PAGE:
In our [Eastern Orthodox] perspective… the “original” sin is not primarily that man has “disobeyed” God; the sin is that he ceased to be hungry for Him and for Him alone, ceased to see his whole life depending on the whole world as a sacrament of communion with God.
The sin was not that man neglected his religious duties. The sin was that he thought of God in terms of religion, i.e., opposing Him to life. The only real fall of man is his noneucharisitc life in a noneucharistic world. The fall is not that he (Adam) preferred world to God, distorted the balance between the spiritual and material, but that he made the world material, whereas he was to have transformed it into life in God, filled with meaning and spirit. (For the Life of the World, pp. 18)
As I mentioned in an earlier post, Are You an Innie or an Outie”, all of life is sacrificial. The life of one thing depends on the death of another. All the way up the food chain this is true. Even death at the top of the food chain results in life for the micro-organisms at the bottom. God created the world after God’s own heart, to be deeply interconnected and sacrificial.
In Christ, God incarnate entered into creation, into this eucharistic life of sacrifice, offering himself on the cross for the life of the world. God entered into this very system of life, death, and thanksgiving, not in some distant, purely spiritual manner, but by taking on flesh and blood and showing us what it means to live with reckless love and radical thanksgiving.
But, continuing to “make the world material” rather than transforming it into “life in God”, we embrace the curse instead of Jesus’ death and resurrection. We place ourselves over and against creation as if it’s something to be conquered. Rather than living a eucharistic life, a life of thanksgiving, sacrifice, and interdependence, we continue to live as if we are gods, manipulating life and death for our own personal pleasure and gain. In our hunger for power and control we reveal our lack of appetite for God. Failing to enter into the reckless love God offers, we maintain our death-grip on a life that is really no life at all.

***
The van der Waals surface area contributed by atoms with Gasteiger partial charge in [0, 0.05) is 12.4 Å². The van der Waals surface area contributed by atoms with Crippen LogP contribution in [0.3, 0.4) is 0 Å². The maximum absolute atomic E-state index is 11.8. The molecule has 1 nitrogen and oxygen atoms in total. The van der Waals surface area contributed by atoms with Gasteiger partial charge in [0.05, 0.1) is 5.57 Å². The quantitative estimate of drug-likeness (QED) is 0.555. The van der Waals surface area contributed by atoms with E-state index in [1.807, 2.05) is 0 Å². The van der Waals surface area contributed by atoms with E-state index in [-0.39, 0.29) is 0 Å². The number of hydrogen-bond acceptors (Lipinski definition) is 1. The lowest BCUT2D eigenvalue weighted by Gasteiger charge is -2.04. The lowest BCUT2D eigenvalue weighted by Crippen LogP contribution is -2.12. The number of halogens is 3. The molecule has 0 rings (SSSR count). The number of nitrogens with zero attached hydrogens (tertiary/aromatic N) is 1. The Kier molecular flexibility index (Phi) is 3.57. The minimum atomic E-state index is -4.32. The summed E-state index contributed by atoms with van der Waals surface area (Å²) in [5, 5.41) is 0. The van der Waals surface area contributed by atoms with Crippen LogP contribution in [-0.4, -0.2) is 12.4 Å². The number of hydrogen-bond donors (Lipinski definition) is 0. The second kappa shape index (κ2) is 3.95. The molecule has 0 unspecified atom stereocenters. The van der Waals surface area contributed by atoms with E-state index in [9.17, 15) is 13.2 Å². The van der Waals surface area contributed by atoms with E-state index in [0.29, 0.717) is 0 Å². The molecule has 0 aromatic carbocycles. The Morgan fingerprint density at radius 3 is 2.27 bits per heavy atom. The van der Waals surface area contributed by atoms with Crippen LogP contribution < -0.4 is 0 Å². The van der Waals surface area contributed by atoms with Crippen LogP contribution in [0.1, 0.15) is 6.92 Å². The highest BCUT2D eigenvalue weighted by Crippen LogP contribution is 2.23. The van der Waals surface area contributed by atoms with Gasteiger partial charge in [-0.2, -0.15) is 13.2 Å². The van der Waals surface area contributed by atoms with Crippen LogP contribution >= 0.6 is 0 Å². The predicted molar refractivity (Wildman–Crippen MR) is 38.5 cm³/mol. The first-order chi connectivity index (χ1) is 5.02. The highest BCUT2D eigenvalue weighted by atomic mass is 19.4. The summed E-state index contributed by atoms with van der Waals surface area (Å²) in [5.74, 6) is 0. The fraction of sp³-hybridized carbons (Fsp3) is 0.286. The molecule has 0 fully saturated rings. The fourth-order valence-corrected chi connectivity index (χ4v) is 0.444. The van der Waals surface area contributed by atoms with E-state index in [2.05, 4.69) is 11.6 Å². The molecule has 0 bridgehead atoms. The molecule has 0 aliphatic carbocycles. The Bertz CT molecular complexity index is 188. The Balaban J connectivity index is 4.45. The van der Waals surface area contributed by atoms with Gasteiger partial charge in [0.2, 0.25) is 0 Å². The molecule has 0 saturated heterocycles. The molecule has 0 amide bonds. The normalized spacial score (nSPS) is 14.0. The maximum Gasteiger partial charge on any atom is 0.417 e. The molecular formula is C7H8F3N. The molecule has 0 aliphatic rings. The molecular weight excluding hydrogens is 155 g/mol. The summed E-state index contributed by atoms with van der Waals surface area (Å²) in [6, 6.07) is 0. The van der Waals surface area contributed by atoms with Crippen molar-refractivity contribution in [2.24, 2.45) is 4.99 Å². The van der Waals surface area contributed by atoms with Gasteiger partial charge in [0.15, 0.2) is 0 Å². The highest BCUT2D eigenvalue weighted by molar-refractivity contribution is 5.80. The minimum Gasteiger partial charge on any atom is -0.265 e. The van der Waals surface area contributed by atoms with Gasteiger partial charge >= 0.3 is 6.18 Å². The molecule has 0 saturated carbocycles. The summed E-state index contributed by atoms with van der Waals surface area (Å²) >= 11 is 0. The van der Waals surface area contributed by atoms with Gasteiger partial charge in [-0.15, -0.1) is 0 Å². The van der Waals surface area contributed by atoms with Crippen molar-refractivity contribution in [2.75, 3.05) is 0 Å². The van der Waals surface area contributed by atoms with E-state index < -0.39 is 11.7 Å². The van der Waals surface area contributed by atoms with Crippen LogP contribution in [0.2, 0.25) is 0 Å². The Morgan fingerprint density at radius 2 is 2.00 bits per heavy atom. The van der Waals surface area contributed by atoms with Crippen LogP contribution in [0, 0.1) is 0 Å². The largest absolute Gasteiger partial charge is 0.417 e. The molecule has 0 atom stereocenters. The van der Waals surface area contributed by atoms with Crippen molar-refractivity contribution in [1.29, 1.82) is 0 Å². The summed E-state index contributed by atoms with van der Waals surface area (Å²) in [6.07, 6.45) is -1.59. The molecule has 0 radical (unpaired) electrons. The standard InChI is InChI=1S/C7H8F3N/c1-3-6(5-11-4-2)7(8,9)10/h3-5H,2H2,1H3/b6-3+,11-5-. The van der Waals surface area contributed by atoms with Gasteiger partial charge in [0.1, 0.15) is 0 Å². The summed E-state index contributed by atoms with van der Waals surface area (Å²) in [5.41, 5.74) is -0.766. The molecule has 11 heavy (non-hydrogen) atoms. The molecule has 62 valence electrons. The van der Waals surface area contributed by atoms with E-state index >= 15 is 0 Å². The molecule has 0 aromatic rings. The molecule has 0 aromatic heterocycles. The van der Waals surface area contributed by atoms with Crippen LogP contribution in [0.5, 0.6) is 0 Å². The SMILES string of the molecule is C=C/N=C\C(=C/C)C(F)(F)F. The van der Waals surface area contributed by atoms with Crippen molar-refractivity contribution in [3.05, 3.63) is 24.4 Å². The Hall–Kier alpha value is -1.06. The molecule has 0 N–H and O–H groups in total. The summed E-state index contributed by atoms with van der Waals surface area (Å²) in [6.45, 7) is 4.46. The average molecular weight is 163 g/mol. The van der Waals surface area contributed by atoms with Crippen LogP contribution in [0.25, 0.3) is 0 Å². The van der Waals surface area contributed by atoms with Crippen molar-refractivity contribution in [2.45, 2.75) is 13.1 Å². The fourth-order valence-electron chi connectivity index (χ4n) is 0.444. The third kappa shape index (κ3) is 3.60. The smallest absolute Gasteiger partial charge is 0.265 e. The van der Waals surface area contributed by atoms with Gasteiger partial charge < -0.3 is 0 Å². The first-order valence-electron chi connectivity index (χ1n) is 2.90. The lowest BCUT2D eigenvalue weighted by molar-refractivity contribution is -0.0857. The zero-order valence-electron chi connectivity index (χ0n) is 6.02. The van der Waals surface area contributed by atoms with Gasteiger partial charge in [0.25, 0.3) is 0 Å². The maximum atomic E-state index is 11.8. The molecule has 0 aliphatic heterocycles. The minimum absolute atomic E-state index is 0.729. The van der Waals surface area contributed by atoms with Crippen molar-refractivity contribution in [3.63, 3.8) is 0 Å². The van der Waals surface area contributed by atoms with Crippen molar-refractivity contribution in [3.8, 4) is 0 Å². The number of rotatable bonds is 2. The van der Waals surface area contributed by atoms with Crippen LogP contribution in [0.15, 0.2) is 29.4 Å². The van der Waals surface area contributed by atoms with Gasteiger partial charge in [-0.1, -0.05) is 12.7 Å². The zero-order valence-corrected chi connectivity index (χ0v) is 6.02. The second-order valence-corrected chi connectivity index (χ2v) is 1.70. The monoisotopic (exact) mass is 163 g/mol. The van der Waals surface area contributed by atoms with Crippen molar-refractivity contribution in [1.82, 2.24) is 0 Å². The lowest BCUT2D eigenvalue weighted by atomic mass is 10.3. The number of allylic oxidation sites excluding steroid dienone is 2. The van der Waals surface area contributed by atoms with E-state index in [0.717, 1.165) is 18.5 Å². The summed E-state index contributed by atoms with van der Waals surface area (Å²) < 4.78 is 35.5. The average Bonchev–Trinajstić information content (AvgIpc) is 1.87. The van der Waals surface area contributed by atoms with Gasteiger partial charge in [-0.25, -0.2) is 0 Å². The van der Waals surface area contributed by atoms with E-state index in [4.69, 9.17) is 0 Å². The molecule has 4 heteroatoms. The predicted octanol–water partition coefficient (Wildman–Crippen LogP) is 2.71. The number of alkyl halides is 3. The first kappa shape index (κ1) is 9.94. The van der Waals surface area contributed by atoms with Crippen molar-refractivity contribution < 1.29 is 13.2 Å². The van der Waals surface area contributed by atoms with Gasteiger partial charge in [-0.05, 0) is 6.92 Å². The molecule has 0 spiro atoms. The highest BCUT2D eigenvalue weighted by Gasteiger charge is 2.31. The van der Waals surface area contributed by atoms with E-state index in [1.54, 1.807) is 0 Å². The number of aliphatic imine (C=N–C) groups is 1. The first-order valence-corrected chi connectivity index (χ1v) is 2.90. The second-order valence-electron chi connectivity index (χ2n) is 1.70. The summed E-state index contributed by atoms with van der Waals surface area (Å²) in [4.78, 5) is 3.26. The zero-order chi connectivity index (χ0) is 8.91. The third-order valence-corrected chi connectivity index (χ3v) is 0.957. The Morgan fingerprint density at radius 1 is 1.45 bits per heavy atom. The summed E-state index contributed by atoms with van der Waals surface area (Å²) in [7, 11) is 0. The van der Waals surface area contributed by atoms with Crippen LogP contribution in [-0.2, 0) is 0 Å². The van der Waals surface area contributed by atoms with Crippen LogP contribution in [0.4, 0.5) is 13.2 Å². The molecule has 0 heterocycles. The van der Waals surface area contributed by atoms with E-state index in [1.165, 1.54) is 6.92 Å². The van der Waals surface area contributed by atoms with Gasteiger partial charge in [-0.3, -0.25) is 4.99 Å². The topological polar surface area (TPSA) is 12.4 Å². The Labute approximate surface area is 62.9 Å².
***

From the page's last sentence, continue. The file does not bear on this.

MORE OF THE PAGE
So I return to the tragedy on Longevity Mountain. A young man, so hungry for something that seemed so far from his grasp, chooses death as the only path to freedom. The tragedy is that to embrace the life God offers we must indeed embrace our own death, but not in the way of suicide. To live into the fullness of the resurrection we must also live into the fullness of the crucifixion – a sacrificial living and dying, not for ourselves or even from ourselves, but to ourselves, for the life of the world.
The tragedy of suicide ultimately lies in the deep isolation and aloneness one feels when that final decision is made. Disconnected from everything but the suffering within, there is no more joy, no more interdependence, no more Eucharistic dance of all creation. Ironically, in her despair she is keenly aware of a life severed from what God intends.
All this puts God’s self-offering on the cross into sharp focus. Denying the very essence of God and God’s creation, we live our lives distracted, failing to see and celebrate just how finely woven this life truly is. From God’s perspective this must be a kind of slow, lonely suicide. God enters into this mess we’ve created. Plunging his hands deep into the soil of our brokenness, Jesus confronts our noneucharistic lives at the very places where they separate us from God:
- in our injustice
- in our prejudice
- in our lack of love for one another
- in our exclusion
- in our exploitation of creation
- in our divisions and hatred and violence
- in our inability to recognize and celebrate the reckless love of God that sustains all things and holds all things together
Christ is our peace, reconciling us to God and God’s purposes, healing the brokenness; the strife and stress of our choice to hunger for that which is not God. Jesus, the Incarnate One, beckons us back into the Kingdom where the fullness of God’s love embraces all creation. Eagerly the whole creation waits for our true selves to be revealed. Groaning, as a woman in labor, the whole creation, including you and I, waits, dripping with anticipation (Romans 8).